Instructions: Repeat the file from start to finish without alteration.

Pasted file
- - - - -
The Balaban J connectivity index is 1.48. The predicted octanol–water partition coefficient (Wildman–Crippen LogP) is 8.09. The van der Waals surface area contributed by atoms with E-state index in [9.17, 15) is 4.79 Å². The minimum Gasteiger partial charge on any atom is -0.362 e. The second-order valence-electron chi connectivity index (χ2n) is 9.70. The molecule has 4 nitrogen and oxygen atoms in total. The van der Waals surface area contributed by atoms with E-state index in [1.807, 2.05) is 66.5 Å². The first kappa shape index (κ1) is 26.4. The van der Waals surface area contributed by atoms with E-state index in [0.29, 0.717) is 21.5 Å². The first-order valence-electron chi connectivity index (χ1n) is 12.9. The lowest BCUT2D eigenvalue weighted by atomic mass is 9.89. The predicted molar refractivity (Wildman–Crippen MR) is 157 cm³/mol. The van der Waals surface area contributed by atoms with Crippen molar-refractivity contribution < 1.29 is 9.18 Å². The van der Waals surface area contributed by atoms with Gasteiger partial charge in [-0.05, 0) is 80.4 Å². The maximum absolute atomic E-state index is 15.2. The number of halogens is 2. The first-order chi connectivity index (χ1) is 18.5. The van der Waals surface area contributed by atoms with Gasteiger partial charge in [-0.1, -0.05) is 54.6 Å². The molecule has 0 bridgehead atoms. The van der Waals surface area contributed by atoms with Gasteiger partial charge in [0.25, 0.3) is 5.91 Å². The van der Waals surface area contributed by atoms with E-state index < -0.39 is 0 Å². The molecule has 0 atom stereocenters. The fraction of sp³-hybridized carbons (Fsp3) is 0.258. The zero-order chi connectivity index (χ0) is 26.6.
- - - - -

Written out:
The Balaban J connectivity index is 1.48. The predicted octanol–water partition coefficient (Wildman–Crippen LogP) is 8.09. The van der Waals surface area contributed by atoms with E-state index in [9.17, 15) is 4.79 Å². The minimum Gasteiger partial charge on any atom is -0.362 e. The second-order valence-electron chi connectivity index (χ2n) is 9.70. The molecule has 4 nitrogen and oxygen atoms in total. The van der Waals surface area contributed by atoms with E-state index in [1.807, 2.05) is 66.5 Å². The first kappa shape index (κ1) is 26.4. The van der Waals surface area contributed by atoms with E-state index in [0.29, 0.717) is 21.5 Å². The first-order valence-electron chi connectivity index (χ1n) is 12.9. The lowest BCUT2D eigenvalue weighted by atomic mass is 9.89. The predicted molar refractivity (Wildman–Crippen MR) is 157 cm³/mol. The van der Waals surface area contributed by atoms with Crippen molar-refractivity contribution < 1.29 is 9.18 Å². The van der Waals surface area contributed by atoms with Gasteiger partial charge in [-0.05, 0) is 80.4 Å². The maximum absolute atomic E-state index is 15.2. The number of halogens is 2. The first-order chi connectivity index (χ1) is 18.5. The van der Waals surface area contributed by atoms with Gasteiger partial charge in [-0.1, -0.05) is 54.6 Å². The molecule has 0 bridgehead atoms. The van der Waals surface area contributed by atoms with Gasteiger partial charge in [0.25, 0.3) is 5.91 Å². The van der Waals surface area contributed by atoms with E-state index < -0.39 is 0 Å². The molecule has 0 atom stereocenters. The fraction of sp³-hybridized carbons (Fsp3) is 0.258. The zero-order chi connectivity index (χ0) is 26.6.